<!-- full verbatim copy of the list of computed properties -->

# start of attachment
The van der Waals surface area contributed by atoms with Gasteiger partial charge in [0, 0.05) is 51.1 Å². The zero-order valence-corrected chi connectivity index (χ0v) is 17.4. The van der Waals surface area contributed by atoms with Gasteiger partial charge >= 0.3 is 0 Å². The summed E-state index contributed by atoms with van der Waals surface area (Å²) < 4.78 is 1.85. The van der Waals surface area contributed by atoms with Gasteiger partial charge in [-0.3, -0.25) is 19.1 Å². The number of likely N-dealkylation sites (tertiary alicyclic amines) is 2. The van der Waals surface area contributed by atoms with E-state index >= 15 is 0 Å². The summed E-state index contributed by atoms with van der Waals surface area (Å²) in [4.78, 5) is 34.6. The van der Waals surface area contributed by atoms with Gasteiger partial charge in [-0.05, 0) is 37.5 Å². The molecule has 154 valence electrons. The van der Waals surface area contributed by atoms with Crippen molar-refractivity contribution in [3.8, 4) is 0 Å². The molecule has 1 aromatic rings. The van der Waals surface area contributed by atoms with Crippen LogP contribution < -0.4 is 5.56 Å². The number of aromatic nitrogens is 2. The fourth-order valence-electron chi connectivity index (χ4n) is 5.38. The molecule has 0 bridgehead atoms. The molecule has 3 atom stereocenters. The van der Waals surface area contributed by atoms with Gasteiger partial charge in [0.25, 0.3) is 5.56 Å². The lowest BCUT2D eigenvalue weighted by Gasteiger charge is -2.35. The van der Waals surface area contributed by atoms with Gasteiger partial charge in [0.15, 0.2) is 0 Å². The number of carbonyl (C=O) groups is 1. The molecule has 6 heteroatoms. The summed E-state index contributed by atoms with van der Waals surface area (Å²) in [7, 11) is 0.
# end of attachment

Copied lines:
The van der Waals surface area contributed by atoms with Gasteiger partial charge in [0, 0.05) is 51.1 Å². The zero-order valence-corrected chi connectivity index (χ0v) is 17.4. The van der Waals surface area contributed by atoms with Gasteiger partial charge >= 0.3 is 0 Å². The summed E-state index contributed by atoms with van der Waals surface area (Å²) < 4.78 is 1.85. The van der Waals surface area contributed by atoms with Gasteiger partial charge in [-0.3, -0.25) is 19.1 Å². The number of likely N-dealkylation sites (tertiary alicyclic amines) is 2. The van der Waals surface area contributed by atoms with E-state index >= 15 is 0 Å². The summed E-state index contributed by atoms with van der Waals surface area (Å²) in [4.78, 5) is 34.6. The van der Waals surface area contributed by atoms with Gasteiger partial charge in [-0.05, 0) is 37.5 Å². The molecule has 154 valence electrons. The van der Waals surface area contributed by atoms with Crippen molar-refractivity contribution in [3.8, 4) is 0 Å². The molecule has 1 aromatic rings. The van der Waals surface area contributed by atoms with Crippen LogP contribution < -0.4 is 5.56 Å². The number of aromatic nitrogens is 2. The fourth-order valence-electron chi connectivity index (χ4n) is 5.38. The molecule has 0 bridgehead atoms. The molecule has 3 atom stereocenters. The van der Waals surface area contributed by atoms with Gasteiger partial charge in [0.25, 0.3) is 5.56 Å². The lowest BCUT2D eigenvalue weighted by Gasteiger charge is -2.35. The van der Waals surface area contributed by atoms with Gasteiger partial charge in [0.15, 0.2) is 0 Å². The number of carbonyl (C=O) groups is 1. The molecule has 6 heteroatoms. The summed E-state index contributed by atoms with van der Waals surface area (Å²) in [7, 11) is 0.